Local elections: the who, what and why
This Thursday, on 2 May, people across the country will have the chance to go to the polls. But who are they voting for and why does it matter?
A local election might not be a glamorous affair (for the candidates it's more likely to be instant coffee in the school hall than spotlit interviews on national TV) but that doesn't mean that it isn't an important occasion.
For just some evidence of this, in the past month all the main political parties have been on the campaign trail. This is an opportunity for them to talk about their policies at a national level and to galvanise their local supporters.
Who is going to the polls?
Most people will be voting for councillors at England's 27 county councils. These county councils are part of a 'two tier' structure of local government: they preside over a lower tier of district, borough or city councils.
There are also elections at eight of England's 'single-tier' unitary authorities, which are responsible for all local services (unlike 'two tier' councils where the responsibilities are split).
A party must win a majority of seats in order to run a council. If there is an even split of seats, there is 'no overall control' (NOC). 26 of England's 27 county councils are Conservative-controlled. By contrast, most metropolitan boroughs (not the subject of Thursday's elections) are dominated by Labour councillors.
Two local authorities (Doncaster and North Tyneside) will be choosing directly-elected mayors. And while there are no council elections in Scotland or Northern Ireland, there is one rescheduled local election in Wales (the Isle of Anglesey).
Who are we voting for?
Most of the seats that will be contested on Thursday were previously up for election in 2009, as local councillors are usually elected for four year terms.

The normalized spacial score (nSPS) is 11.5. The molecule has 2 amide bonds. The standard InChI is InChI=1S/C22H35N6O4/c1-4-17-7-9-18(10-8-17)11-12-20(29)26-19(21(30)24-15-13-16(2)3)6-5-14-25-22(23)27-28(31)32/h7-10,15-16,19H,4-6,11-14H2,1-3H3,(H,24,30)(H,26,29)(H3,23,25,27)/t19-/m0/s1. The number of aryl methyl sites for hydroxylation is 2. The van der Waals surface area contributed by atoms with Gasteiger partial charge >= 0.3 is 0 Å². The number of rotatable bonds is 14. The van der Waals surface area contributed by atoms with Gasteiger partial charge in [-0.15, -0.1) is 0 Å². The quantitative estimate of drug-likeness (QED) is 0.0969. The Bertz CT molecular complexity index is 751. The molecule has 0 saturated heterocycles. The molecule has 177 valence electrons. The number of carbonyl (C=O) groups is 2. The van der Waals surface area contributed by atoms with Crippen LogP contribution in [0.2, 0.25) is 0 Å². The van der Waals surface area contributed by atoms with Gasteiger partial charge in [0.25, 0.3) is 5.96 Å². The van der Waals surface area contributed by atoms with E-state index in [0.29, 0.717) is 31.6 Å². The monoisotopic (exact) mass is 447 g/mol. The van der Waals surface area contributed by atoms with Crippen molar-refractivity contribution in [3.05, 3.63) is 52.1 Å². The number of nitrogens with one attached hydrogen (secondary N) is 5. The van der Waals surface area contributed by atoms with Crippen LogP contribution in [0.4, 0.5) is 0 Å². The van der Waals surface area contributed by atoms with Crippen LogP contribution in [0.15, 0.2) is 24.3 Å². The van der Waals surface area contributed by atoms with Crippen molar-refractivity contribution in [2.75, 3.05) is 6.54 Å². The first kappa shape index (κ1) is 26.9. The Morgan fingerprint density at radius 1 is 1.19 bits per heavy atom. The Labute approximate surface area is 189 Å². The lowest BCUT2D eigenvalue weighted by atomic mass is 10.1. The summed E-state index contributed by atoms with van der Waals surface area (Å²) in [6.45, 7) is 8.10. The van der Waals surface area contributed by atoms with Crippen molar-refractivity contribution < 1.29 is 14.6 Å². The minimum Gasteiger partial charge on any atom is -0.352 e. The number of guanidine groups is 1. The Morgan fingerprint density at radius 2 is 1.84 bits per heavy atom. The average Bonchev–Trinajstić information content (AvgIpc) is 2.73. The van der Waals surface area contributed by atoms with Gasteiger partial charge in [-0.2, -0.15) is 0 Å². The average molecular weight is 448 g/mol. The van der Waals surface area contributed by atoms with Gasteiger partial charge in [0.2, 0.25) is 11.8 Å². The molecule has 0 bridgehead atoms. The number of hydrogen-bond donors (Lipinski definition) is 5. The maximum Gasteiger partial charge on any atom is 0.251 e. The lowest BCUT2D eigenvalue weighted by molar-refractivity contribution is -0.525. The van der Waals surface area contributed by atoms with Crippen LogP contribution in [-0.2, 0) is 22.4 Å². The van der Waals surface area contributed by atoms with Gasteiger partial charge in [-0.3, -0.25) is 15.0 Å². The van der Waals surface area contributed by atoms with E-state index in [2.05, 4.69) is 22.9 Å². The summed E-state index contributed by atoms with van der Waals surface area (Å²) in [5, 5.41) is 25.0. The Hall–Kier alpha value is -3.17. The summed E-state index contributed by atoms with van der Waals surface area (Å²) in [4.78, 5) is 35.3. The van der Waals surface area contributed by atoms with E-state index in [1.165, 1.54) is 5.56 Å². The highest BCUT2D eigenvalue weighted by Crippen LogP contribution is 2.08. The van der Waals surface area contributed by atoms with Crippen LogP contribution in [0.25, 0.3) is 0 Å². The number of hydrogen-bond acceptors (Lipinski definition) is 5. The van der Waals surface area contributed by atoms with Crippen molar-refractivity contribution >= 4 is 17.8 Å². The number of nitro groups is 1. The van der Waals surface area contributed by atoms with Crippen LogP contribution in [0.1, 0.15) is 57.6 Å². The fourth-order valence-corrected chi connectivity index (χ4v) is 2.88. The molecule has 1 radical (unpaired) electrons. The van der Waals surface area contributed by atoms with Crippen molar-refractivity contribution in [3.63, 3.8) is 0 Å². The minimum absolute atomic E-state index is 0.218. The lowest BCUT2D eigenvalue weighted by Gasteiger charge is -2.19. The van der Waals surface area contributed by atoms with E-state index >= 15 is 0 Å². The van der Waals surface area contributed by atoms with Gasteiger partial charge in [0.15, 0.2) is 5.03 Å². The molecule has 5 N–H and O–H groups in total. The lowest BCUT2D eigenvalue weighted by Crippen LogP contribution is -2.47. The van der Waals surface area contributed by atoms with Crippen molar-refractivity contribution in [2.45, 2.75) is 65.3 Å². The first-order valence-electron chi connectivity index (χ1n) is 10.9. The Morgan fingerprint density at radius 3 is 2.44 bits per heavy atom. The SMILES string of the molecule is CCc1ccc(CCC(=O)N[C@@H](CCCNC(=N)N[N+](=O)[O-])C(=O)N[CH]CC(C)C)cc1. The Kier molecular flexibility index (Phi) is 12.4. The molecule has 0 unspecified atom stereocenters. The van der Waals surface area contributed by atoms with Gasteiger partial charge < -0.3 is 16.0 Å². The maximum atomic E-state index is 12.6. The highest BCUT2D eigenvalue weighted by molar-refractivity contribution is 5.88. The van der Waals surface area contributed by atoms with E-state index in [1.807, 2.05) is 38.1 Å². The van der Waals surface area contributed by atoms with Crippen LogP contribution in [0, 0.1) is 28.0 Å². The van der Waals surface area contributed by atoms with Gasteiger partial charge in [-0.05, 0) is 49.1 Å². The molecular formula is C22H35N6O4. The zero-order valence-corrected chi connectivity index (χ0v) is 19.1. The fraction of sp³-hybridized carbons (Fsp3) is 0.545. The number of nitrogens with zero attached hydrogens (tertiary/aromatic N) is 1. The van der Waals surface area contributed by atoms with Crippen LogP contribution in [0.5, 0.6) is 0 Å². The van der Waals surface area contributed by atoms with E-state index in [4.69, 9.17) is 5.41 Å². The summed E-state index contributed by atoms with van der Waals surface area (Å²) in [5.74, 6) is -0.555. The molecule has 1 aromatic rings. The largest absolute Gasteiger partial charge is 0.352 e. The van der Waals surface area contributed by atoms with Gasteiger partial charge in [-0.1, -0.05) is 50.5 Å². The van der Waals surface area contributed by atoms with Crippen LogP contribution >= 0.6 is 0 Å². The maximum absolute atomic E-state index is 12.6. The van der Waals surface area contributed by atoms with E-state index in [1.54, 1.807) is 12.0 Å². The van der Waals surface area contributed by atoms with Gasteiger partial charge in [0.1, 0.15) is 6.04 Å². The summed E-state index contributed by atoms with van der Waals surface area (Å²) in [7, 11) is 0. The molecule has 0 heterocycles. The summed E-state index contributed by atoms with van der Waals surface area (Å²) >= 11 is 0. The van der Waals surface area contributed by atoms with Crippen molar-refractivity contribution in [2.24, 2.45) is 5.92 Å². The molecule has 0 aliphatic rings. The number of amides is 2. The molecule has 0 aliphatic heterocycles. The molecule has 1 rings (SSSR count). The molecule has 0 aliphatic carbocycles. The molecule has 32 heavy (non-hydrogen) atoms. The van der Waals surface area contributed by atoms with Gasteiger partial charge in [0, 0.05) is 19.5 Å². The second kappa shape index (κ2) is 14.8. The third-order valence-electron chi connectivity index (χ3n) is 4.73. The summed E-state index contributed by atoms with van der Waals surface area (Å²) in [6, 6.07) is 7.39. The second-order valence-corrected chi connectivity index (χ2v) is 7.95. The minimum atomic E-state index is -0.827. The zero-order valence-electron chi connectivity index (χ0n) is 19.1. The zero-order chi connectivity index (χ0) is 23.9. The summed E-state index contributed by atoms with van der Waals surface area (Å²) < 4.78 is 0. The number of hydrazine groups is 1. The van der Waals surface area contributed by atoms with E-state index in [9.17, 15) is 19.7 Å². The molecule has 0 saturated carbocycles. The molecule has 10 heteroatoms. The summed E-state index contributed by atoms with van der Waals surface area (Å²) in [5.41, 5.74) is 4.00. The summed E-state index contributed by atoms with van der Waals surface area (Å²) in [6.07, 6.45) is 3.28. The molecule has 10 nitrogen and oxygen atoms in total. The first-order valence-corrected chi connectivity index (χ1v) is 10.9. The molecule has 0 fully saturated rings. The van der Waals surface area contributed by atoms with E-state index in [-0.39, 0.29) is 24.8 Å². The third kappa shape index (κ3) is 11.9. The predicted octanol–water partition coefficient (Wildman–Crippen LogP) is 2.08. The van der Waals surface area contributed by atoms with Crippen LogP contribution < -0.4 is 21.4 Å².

On the basis of the 2009 results for England and Wales, the House of Commons Library has estimated that the national share of the vote equated to 35% Conservative, 22% Labour and 25% Liberal Democrat.
Source: House of Commons Library
However, in 2012's local authority elections Labour capitalised on the Coalition's unpopularity to increase their number of councillors, gaining 823 seats overall. Thursday's elections will be the first time that people are able to choose their county councillors since the Conservatives and the Lib Dems arrived in office.
This doesn't necessarily mean that a large number of people will choose to vote. Outside of general election years, local elections tend to see between 30 and 40% of the registered electorate turning up to the polling stations - a trend that we've examined previously.
What are they voting for?
Or, to rephrase, what exactly do county councillors do anyway?
County councils are responsible for spending in big areas like education, transport and social care. Meanwhile, at the lower tier, district councils deal with rubbish collection, recycling and planning applications.
According to the Department for Communities and Local Government, the local government finance system in England is "one of the most centralised in the world". Most of local authorities' funds will come from a block central grant, and councils can also raise revenue from Council Tax and other local services.
The Government says that from 2013 the new Local Services Support Grant will mean that councils are able to prioritise public spending as they see fit, and only the budgets for education and public health will be protected or 'ringfenced'.